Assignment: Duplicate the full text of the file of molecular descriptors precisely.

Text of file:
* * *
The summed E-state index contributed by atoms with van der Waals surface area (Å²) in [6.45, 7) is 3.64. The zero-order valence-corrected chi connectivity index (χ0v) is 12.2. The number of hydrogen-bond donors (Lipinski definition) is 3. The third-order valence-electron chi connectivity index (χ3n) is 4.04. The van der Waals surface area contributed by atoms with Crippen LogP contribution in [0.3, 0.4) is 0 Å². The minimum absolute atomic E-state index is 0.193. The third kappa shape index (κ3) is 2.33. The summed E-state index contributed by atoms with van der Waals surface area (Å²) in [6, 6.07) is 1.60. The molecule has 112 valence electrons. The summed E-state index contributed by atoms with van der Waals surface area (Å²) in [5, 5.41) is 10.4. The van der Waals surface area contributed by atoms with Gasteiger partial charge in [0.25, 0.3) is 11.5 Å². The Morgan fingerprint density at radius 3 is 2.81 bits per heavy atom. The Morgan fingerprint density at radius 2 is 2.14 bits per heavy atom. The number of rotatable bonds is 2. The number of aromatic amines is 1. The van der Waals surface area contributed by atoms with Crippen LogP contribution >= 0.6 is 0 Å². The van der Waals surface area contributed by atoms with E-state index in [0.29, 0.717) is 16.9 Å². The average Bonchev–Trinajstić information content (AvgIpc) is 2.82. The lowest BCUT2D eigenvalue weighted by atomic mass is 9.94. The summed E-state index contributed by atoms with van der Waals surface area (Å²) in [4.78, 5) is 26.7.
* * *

The summed E-state index contributed by atoms with van der Waals surface area (Å²) in [6.45, 7) is 3.64. The zero-order valence-corrected chi connectivity index (χ0v) is 12.2. The number of hydrogen-bond donors (Lipinski definition) is 3. The third-order valence-electron chi connectivity index (χ3n) is 4.04. The van der Waals surface area contributed by atoms with Crippen LogP contribution in [0.3, 0.4) is 0 Å². The minimum absolute atomic E-state index is 0.193. The third kappa shape index (κ3) is 2.33. The summed E-state index contributed by atoms with van der Waals surface area (Å²) in [6, 6.07) is 1.60. The molecule has 112 valence electrons. The summed E-state index contributed by atoms with van der Waals surface area (Å²) in [5, 5.41) is 10.4. The van der Waals surface area contributed by atoms with Gasteiger partial charge in [0.25, 0.3) is 11.5 Å². The Morgan fingerprint density at radius 3 is 2.81 bits per heavy atom. The Morgan fingerprint density at radius 2 is 2.14 bits per heavy atom. The number of rotatable bonds is 2. The number of aromatic amines is 1. The van der Waals surface area contributed by atoms with Crippen LogP contribution >= 0.6 is 0 Å². The van der Waals surface area contributed by atoms with E-state index in [0.29, 0.717) is 16.9 Å². The average Bonchev–Trinajstić information content (AvgIpc) is 2.82. The lowest BCUT2D eigenvalue weighted by atomic mass is 9.94. The summed E-state index contributed by atoms with van der Waals surface area (Å²) in [4.78, 5) is 26.7.